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216 Elite

“Mad Izm”

Since: Mar 08

Cleveland, OH

#3 Sep 2, 2009
Just as a tree without roots is dead, a people without history or cultural roots also becomes a dead people. And when you look at us, those of us who are called Negro, we're called that because we are like a dead people. We have nothing to identify ourselves as part of the human family. You know, you take a tree, you can tell what kind of tree it is by looking at the leaves. If the leaves are gone, you can look at the bark and tell what kind it is. But when you find a tree with the leaves gone and the bark gone, everything gone, you call that a what? A stump. And you can't identify a stump as easily as you can identify a tree.

And this is the position that you and I are in here in America. Formerly we could be identified by the names we wore when we came here. When we were first brought here, we had different names. When we were first brought here, we had a different language. And these names and this language identified the culture that we were brought from, the land that we were brought from. In identifying that, we were able to point towards what we had produced, our net worth. But once our names were taken and our language was taken and our identity was destroyed and our roots were cut off with no history, we became like a stump, something dead, a twig over here in the Western Hemisphere. Anybody could step on us, trample upon us, or burn us, and there would be nothing that we could do about it.

Those of you who are religious, who go to church,[know] there are stories in the Bible that can be used easily to pretty well tell the condition of the Black man in America once he became a Negro. They refer to him in there as the lost sheep, meaning someone who is lost from his own kind, which is how you and I have been for the past four hundred years. We have been in a land where we are not citizens, or in a land where they have treated us as strangers.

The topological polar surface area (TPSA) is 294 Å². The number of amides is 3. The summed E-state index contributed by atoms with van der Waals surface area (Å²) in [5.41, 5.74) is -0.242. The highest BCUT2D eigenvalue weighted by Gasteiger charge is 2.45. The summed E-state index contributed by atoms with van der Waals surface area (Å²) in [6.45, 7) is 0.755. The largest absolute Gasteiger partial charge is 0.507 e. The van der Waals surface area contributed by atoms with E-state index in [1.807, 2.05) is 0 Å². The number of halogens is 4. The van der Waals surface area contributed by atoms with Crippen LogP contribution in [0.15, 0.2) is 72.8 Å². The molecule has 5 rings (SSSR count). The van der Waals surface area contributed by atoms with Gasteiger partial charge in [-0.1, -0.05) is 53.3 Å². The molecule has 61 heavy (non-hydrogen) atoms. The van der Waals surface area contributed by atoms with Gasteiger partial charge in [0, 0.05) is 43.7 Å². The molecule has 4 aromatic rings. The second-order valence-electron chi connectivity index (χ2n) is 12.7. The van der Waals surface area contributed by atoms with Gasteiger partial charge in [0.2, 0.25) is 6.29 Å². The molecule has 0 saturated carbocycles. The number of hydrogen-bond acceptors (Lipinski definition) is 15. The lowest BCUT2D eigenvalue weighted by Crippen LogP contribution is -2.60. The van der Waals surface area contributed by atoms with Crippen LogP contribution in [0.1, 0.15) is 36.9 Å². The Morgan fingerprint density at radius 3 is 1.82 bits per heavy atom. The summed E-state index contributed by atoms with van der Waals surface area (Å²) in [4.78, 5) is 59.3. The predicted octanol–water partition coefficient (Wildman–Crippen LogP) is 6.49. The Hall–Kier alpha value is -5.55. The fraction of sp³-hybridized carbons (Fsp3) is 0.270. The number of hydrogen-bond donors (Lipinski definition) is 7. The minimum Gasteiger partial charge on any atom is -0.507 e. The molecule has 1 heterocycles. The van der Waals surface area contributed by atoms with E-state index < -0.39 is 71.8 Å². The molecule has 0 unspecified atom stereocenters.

They have another symbolic story in there, called the dry bones. Many of you have gone to church Sunday after Sunday and got, you know, the ghost, they call it—got happy. When the old preacher started singing about dry bones, you'd knock over benches, just because he was singing about those bones, "them dry bones"—I know how they say it. But you never could identify the symbolic meaning of those bones—how they were dead because they had been cut off from their own kind.

Our people here in America have been in the same condition as those dry bones that you sit in church singing about. But you shed more tears over those dry bones than you shed over yourself. This is a strange thing, but it shows what happens to a people when they are cut off and stripped of everything, like you and I have been cut off and stripped of everything. We become a people like no other people, and we are a people like no other people,[there's] no other people on earth like you and me. We're unique, we're different. They say that we're Negro, and they say that Negro means black; yet they don't call all Black people Negroes. You see the contradiction? Mind you, they say that we're Negro, because Negro means black in Spanish, yet they don't call all Black people Negroes. Something there doesn't add up.

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216 Elite

“Mad Izm”

Since: Mar 08

Cleveland, OH

#5 Sep 2, 2009
Ancient Black civilizations

Now then, once you see that the condition that we're in is directly related to our lack of knowledge concerning the history of the Black man, only then can you realize the importance of knowing something about the history of the Black man. The Black man's history—when you refer to him as the Black man you go way back, but when you refer to him as a Negro, you can only go as far back as the Negro goes. And when you go beyond the shores of America you can't find a Negro. So if you go beyond the shores of America in history, looking for the history of the Black man, and you're looking for him under the term Negro, you won't find him. He doesn't exist. So you end up thinking that you didn't play any role in history.

But if you want to take the time to do research for yourself, I think you'll find that on the African continent there was always, prior to the discovery of America, there was always a higher level of history, rather a higher level of culture and civilization, than that which existed in Europe at the same time.

At least five thousand years ago they had a Black civilization in the Middle East called the Sumerians. Now when they show you pictures of the Sumerians they try and make you think that they were white people. But if you go and read some of the ancient manuscripts or even read between the lines of some of the current writers, you'll find that the Sumerian civilization was a very dark-skinned civilization, and it existed prior even to the existence of the Babylonian empire, right in the same area where you find Iraq and the Tigris-Euphrates rivers there. It was a black-skinned people who lived there, who had a high state of culture way back then.